Orville and Wilbur Wright had absolutely no idea that they had invented the most important means of transportation for our time. More than a hundred years later, we use our skies to transport thousands of people and goods to their destinations every day. Incredibly, commercial air travel is the safest way to travel statistically; it’s safer than driving, going by train, and even walking.  Aviation presented our society with wonderful potential and we seized it and grew. We know that if the world can come to your city through aviation, the economic benefits are enormous.

A Closer Look: Dallas, Texas: One City with Two Airports

Taking a closer look at the economic benefits of aviation, we will focus on Dallas, Texas. A city with two airports: Love Field and Dallas/Fort Worth International Airport. For years the Wright Amendment of 1979 restricted air travel in North Texas and severely limited the potential of Dallas’s city airport, Love Field, which was thought to be unable to handle increased air traffic. Instead, The Federal Aviation Administration promoted a more removed regional airport, which we know as Dallas/Fort Worth International Airport.  The amendment prevented regular commercial aircraft at Love Field from flying anywhere except in Texas and its neighboring states. DFW International grew to be a huge hub for airlines, holding 155 gates and serving 204 destinations around the world. The effects of this airport since its opening in the 70’s have been simply tremendous growth in the North Texas region.

Change is in the Air

On October 13, 2014, the Wright Amendment of 1979 was repealed, and airlines were now able to fly from Love Field to any destination in America! Now we are beginning to see the potential of a large airport operating centrally located in this city. This time we will witness the effects of an airport on a more precise scale and a smaller area—Dallas’s urban area. Love Field is growing. Southwest Airlines is adding more destinations from Love Field and in January they recorded a 47.6 percent increase in passenger travel at the airport. Those are staggering numbers for an increase in circulation, both in terms of financial capital and passengers plainly traveling through the airport.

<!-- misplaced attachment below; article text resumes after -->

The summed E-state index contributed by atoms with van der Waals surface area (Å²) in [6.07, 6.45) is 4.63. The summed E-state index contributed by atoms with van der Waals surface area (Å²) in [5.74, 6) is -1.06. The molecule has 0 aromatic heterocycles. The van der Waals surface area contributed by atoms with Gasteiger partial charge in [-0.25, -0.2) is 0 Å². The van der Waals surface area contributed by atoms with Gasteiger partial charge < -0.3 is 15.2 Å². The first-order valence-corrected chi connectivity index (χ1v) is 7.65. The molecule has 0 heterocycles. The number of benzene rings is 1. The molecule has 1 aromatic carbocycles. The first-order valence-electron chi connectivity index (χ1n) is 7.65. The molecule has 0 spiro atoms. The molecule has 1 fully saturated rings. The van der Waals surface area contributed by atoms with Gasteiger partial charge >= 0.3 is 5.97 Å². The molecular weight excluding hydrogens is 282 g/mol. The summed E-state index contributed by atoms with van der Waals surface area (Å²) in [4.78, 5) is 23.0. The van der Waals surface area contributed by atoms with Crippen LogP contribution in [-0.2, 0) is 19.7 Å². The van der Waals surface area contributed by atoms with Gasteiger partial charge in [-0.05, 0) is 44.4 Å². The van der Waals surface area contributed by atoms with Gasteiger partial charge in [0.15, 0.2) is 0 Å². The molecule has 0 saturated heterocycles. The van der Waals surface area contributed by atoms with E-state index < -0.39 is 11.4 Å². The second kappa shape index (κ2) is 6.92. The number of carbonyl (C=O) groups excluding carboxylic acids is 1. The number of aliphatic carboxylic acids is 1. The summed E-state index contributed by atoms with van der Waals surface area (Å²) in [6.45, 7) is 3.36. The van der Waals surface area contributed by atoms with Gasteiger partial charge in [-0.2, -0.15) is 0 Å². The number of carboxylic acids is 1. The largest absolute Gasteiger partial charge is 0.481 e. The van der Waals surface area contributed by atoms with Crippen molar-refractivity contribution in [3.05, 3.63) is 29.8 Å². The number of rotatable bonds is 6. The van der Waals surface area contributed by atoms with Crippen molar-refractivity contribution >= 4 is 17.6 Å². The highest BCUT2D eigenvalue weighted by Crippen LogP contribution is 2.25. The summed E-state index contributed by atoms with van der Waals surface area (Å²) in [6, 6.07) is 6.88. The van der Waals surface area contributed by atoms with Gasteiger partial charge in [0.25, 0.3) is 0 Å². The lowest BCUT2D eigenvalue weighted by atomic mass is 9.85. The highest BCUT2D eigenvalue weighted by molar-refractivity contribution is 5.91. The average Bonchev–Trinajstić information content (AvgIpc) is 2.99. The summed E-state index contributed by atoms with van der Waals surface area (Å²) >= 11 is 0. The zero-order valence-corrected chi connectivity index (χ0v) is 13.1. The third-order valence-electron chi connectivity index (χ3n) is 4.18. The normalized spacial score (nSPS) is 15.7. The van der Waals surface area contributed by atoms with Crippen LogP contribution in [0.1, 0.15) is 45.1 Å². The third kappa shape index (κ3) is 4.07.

Huge Economic Benefit for Dallas

So what does this mean for Dallas? It will no doubt mean a huge economic benefit for the city. More jobs at the airport generate more disposable income for the workers and more money circulating in Dallas’s economy. Besides the new jobs created at the airport, its optimal location will bring thousands of new visitors to Dallas for both business and leisure. Now people going to Dallas’s central business district will choose the closer location, as DFW is significantly farther. The visitors flying in will enjoy restaurants and stay in hotels, and the tourism directly benefits the area. But even better, injecting the city’s market with so many exogenous purchases will precipitate the multiplier effect, a key component of Keynesian economics. Initial spending leads to increased consumption spending and endogenous transactions within the city resulting in a multiplied outcome for the overall gross domestic product (GDP) of the area. More transactions are taking place at an increasing rate and the aggregate demand will significantly increase—yielding economic growth that is extremely beneficial for the community.

The Economic Benefits of Aviation Worldwide

Just like this recent change for Dallas’s Love Field is a huge economic infusion, aviation is creating economic growth worldwide. According to Images NASA - routes of air navigation in EuropaBoeing’s current market outlook for 2015: “As aviation continues to become an integral part of life, it is bringing people closer together. As emerging markets continue to grow and new business models expand, airplane manufacturers are seeing greater geographical diversity in their customer base. In 1993, more than 73 percent of all traffic was carried by airlines in Europe or North America. By 2033, that proportion will shrink to 38 percent. Asia Pacific and Middle East airlines are becoming prominent in global aviation. The low-cost business model is becoming a viable option in emerging markets, offering consumers access to a wider range of destinations and the opportunity to choose the speed and convenience of flying over traditional modes of transportation. In addition, modern twin-aisle airplanes enable smaller operators in developing economies to compete on longer routes traditionally dominated by foreign carriers. Rapidly evolving aviation services in these regions are broadening the geographical balance of airplane demand, spurring a worldwide requirement for 36,770 new jet airplanes, valued at $5.2 trillion.” Besides the huge impact this growth has for major companies like Boeing, cities worldwide will feel the economic benefit both directly and indirectly as the world becomes more connected through aviation!

(source:http://www.boeing.com/commercial/market/long-term-market/world-regions/)